Founded in 2011, the StandUp Foundation has raised some $500,000 to donate to such organizations as Atlanta Field Day, the national Campus Pride, Bully Free Zone UK, Safety Center UK, Belong to Youth Services Ireland and a number of local schools and safety programs, according to Atlanta resident Patrick Davis, foundation president.

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Ben Cohen, Stuart Milk named honorary grand marshals for Atlanta Pride

Today the Atlanta Pride Committee announced two honorary grand marshals for its Oct. 14 parade and both star power with them.

Ben Cohen, the hunky retired rugby star from across the pond who founded his StandUp Foundation in Atlanta to combat anti-gay bullying and homophobia in sports will ride in this year's parade as an honorary grand marshal.

And Stuart Milk, the nephew of Harvey Milk, one of the world's most renowned gay activists who was assassinated 1978, also brings his message of equality to Atlanta Pride.

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Best of Atlanta: People


Local Icon

Hands down a favorite of GA Voice readers, Blondie easily soared to the top as the city’s Local Icon. A longtime stripper at the Clermont Lounge who is famous for crushing cans between her breasts, she is also a poet and the subject of the documentary “AKA Blondie,” (, which tells the story of a complex figure. She is also no stranger to LGBT issues — she was once married to a gay man and dates women as well as men. Placing second is favorite politician and straight ally U.S. Rep. John Lewis. Cathy Woolard, the first gay person elected to office in Georgia, placed third.

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StandUp Foundation aims to be next ‘Livestrong’


Patrick Davis, head of Atlanta-based StandUp Foundation's board of directors, penned a column in The Huffington Post today, saying his organization has the potential to become a social-commercial campaign, much like Lance Armstrong's Livestrong or the (RED) AIDS in Africa campaign.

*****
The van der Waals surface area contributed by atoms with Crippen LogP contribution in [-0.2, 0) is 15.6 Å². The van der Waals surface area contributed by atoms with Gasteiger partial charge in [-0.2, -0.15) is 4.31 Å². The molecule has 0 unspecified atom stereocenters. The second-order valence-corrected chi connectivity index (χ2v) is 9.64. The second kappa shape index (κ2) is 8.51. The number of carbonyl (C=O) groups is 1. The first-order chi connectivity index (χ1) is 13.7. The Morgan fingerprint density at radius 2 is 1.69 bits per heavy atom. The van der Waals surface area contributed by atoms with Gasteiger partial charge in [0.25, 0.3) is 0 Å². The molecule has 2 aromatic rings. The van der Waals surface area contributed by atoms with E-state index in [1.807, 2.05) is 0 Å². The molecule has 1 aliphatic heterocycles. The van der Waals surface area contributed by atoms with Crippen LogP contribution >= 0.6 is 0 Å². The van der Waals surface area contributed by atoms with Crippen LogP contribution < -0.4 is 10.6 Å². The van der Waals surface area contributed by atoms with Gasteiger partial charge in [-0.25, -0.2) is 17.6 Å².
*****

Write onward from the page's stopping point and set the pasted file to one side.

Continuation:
Davis says that the LGBT equality movement is a part of mainstream culture and thinks the time is right to expand the message:

"I am thrilled by the leadership and support of brands sponsoring Pride celebrations. But I wonder if they know that marketing existing brands to LGBT people is far from building brands expressly for the benefit our community and causes. We are ready for a social-commercial brand to drive additional mainstream awareness, support and dollars.

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Big events on tap as Stonewall Month winds down in Ga.

2012 East Point Possums show

As cities around the nation celebrate LGBT Pride the last weekend in June, Atlanta’s Stonewall Month winds down with several Pride-themed events. From sports to festivals and even a “Sugarbutch” blogger, there is plenty to do before the month wraps up.

Pride festivals are traditionally held the last weekend in June to commemorate the 1969 Stonewall Riots, when patrons of the Stonewall Inn, a gay bar in New York City, fought back against police harassment in what is widely seen as a turning point for gay rights.

But after being celebrated the last weekend in June in Piedmont Park for most of its history, Atlanta Pride was forced to move in 2008 when a record drought booted all large festivals from the park. After an unpopular July 4 festival in 2009, Atlanta Pride organizers announced future festivals would be held in Piedmont Park to coincide with National Coming Out Day, Oct. 11.